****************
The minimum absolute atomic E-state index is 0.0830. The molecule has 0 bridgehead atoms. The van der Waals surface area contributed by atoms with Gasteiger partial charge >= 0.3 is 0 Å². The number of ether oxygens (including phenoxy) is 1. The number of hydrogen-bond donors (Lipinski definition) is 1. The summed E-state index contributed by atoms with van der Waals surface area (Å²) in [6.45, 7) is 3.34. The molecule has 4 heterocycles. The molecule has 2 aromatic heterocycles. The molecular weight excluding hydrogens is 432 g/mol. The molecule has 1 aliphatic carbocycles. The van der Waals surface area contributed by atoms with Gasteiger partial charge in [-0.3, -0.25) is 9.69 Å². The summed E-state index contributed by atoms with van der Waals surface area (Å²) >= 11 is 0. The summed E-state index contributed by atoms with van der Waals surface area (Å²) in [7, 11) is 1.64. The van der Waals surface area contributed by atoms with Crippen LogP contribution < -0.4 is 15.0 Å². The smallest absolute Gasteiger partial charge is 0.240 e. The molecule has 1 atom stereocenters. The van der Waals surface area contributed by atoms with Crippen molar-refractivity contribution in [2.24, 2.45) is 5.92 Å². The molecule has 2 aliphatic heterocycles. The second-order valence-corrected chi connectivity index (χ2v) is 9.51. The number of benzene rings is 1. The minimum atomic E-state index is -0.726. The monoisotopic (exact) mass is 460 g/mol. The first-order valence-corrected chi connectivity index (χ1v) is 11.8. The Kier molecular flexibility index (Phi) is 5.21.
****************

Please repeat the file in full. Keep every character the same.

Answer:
The minimum absolute atomic E-state index is 0.0830. The molecule has 0 bridgehead atoms. The van der Waals surface area contributed by atoms with Gasteiger partial charge >= 0.3 is 0 Å². The number of ether oxygens (including phenoxy) is 1. The number of hydrogen-bond donors (Lipinski definition) is 1. The summed E-state index contributed by atoms with van der Waals surface area (Å²) in [6.45, 7) is 3.34. The molecule has 4 heterocycles. The molecule has 2 aromatic heterocycles. The molecular weight excluding hydrogens is 432 g/mol. The molecule has 1 aliphatic carbocycles. The van der Waals surface area contributed by atoms with Gasteiger partial charge in [-0.3, -0.25) is 9.69 Å². The summed E-state index contributed by atoms with van der Waals surface area (Å²) >= 11 is 0. The summed E-state index contributed by atoms with van der Waals surface area (Å²) in [7, 11) is 1.64. The van der Waals surface area contributed by atoms with Crippen LogP contribution < -0.4 is 15.0 Å². The smallest absolute Gasteiger partial charge is 0.240 e. The molecule has 1 atom stereocenters. The van der Waals surface area contributed by atoms with Crippen molar-refractivity contribution in [2.24, 2.45) is 5.92 Å². The molecule has 2 aliphatic heterocycles. The second-order valence-corrected chi connectivity index (χ2v) is 9.51. The number of benzene rings is 1. The minimum atomic E-state index is -0.726. The monoisotopic (exact) mass is 460 g/mol. The first-order valence-corrected chi connectivity index (χ1v) is 11.8. The Kier molecular flexibility index (Phi) is 5.21.